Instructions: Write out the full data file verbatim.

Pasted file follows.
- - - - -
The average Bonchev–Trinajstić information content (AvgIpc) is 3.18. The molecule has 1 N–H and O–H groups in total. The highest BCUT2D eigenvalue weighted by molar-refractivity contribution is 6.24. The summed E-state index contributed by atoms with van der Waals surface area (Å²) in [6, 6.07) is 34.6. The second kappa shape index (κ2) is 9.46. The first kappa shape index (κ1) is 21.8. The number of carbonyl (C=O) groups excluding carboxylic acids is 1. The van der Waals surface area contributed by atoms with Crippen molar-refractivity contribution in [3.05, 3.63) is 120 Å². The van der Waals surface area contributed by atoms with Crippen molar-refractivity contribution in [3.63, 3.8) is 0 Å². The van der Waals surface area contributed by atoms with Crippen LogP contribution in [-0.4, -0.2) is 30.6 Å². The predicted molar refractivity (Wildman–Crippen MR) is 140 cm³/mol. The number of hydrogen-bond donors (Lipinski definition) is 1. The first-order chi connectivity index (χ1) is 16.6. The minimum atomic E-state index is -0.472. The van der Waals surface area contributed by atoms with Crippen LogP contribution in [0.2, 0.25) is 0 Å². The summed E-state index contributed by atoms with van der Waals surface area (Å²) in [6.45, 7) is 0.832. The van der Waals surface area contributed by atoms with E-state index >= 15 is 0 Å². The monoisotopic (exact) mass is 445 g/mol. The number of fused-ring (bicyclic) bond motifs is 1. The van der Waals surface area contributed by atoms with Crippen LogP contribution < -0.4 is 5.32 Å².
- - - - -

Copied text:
The average Bonchev–Trinajstić information content (AvgIpc) is 3.18. The molecule has 1 N–H and O–H groups in total. The highest BCUT2D eigenvalue weighted by molar-refractivity contribution is 6.24. The summed E-state index contributed by atoms with van der Waals surface area (Å²) in [6, 6.07) is 34.6. The second kappa shape index (κ2) is 9.46. The first kappa shape index (κ1) is 21.8. The number of carbonyl (C=O) groups excluding carboxylic acids is 1. The van der Waals surface area contributed by atoms with Crippen molar-refractivity contribution in [3.05, 3.63) is 120 Å². The van der Waals surface area contributed by atoms with Crippen molar-refractivity contribution in [3.63, 3.8) is 0 Å². The van der Waals surface area contributed by atoms with Crippen LogP contribution in [-0.4, -0.2) is 30.6 Å². The predicted molar refractivity (Wildman–Crippen MR) is 140 cm³/mol. The number of hydrogen-bond donors (Lipinski definition) is 1. The first-order chi connectivity index (χ1) is 16.6. The minimum atomic E-state index is -0.472. The van der Waals surface area contributed by atoms with Crippen LogP contribution in [0.2, 0.25) is 0 Å². The summed E-state index contributed by atoms with van der Waals surface area (Å²) in [6.45, 7) is 0.832. The van der Waals surface area contributed by atoms with E-state index >= 15 is 0 Å². The monoisotopic (exact) mass is 445 g/mol. The number of fused-ring (bicyclic) bond motifs is 1. The van der Waals surface area contributed by atoms with Crippen LogP contribution < -0.4 is 5.32 Å².